Protect yourself. Once you’re paid in full for your work to date, quit without giving two weeks notice so you’re not subject to that insulting behavior from the boss.


If you’ve just started a new job and realized it’s not a good fit, it’s probably a good idea to quit without giving two weeks notice. You can let your boss know there’s no point in continuing training, so everyone can cut their losses.

Getting back to Silverwing Holidays, there was a new hire, and a couple of days after she started, she got a better job offer. She told the lady who was training her and asked if she wanted two weeks notice. The company decided there was no point in training and paying someone who was going to quit in two weeks.

For a company that’s all about travel and fun times, Silverwing Holidays really was the armpit of bad employment for a lot of staff.


Sometimes you get stuck in a company where their moral compass isn’t on the same page as yours.

If the company or the coworkers are involved in illegal activity, it’s probably a good idea to make a fast exit.

There’s no reason for you to compromise your professional or personal standards. No job is worth that.


Most jurisdictions have employment laws about how you will be paid, whether you’re commission, salary, or an hourly paid employee. And how often – every two weeks or twice a month. Your pay period was probably specified in your job offer contract.

What happens when payday comes and goes and no money hits your bank account?

There could be a technical glitch. That happened to me once not so long ago, and the employer did an electronic transfer to me from their bank account for the approximate amount, with the promise the next pay day would catch up. That was acceptable to me.

Sometimes the company runs out of money and can’t pay the staff.

Not good.

Maybe the employer is dishonest and has no intention of paying in a timely manner, or at all. Make sure you’re being paid the agreed upon wage. It takes seconds to check your pay stub for discrepancies. Double check with a calculator.

I don’t know about you, but I’m sure not going to stick around and keep working for someone who’s not paying me! A person has to cut their losses at some point. If the employer isn’t paying you, it’s OK to quit without giving two weeks notice.


Sometimes when you give your two weeks notice you’re quitting, the boss walks you out the door like you’re a criminal. It sucks if you need the money from your two week notice period, but aren’t allowed to keep working.

If you’ve worked for the company long enough you’ll know if there’s a history of employees being escorted out after giving their two weeks notice. It’s OK to tell the boss you’re quitting while you’re walking out the door.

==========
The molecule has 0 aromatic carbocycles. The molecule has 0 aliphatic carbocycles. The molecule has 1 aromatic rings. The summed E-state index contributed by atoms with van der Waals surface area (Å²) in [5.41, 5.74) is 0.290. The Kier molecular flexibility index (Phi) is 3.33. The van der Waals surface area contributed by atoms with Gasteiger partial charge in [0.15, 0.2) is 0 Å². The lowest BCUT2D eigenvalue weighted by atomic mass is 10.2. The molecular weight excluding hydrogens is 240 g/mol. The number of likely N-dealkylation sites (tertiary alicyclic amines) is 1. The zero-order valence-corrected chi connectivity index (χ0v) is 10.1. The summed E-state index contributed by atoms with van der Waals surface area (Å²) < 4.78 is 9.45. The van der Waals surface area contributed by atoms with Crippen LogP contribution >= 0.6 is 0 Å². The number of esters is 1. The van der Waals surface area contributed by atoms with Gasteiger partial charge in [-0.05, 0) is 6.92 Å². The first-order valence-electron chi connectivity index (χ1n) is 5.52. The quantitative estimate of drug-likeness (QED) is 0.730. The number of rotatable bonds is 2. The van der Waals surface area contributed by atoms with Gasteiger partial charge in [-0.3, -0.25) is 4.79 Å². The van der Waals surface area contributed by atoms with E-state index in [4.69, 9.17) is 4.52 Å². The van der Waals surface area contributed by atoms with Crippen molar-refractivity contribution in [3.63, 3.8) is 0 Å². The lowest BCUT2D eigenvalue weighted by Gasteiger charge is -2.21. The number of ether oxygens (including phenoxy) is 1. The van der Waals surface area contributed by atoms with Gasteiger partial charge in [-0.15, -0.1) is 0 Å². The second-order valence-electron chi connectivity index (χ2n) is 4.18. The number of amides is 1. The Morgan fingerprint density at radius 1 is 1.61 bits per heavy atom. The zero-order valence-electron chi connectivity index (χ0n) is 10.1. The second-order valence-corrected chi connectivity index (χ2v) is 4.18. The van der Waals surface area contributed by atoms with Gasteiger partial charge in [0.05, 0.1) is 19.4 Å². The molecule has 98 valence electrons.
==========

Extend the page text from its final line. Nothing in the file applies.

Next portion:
Sometimes you have a conflict with the boss and it’s really miserable to keep working for the company. You notice the boss is keeping track of every infraction you commit. The boss is collecting evidence to use against you and fire you.

Why stick around any longer than you have to? The boss wants wants you out anyway. It’s OK to quit without giving two weeks notice, because the boss is hoping you’ll find a new job and move on anyway.


Ultimately, how you quit your job without giving two weeks notice is up to you. If you’re comfortable talking to the boss, just grab a minute alone with him/her and tell them you’re outta there.

If you’d rather talk, but not in person, pick up the phone.

Sending a fax like I did was so 1990s! These days an email or text message should suffice.

You could be like this woman and just put together a video telling the boss you quit. She’s got some nice dance moves!

For a little fun reading, see 12 Wild Resignation Letters From People Who Clearly Wanted To Send A Message To Their Bosses.


If you’re wondering what risks there are to quitting a job without giving two weeks notice, that might depend on the career you’re in. People who walk out on fast turnover minimum wage jobs are likely not going to encounter any future problems. A lot of people walk out on these types of jobs. They don’t get paid enough to put up with the crap they deal with.

If you’re looking for past employers to provide work references, don’t count on any jobs you quit without giving two weeks notice!

If you don’t have another job lined up, you might not be able to collect unemployment insurance benefits. Generally, the word is if you quit your job, you can’t collect these benefits. However, if you quit your job due to bad working conditions, you might be eligible. It doesn’t hurt to apply and make your case.


You are entitled to be paid up until the last hour of the last day you worked. Don’t let the boss rip you off!

Above all else – always trust your gut!

This post was published by Cheryl @ The Lifestyle Digs on March 30 , 2021


Does Higher Education mean a Higher Paying Job?
Older Woman + Job Search = YIKES!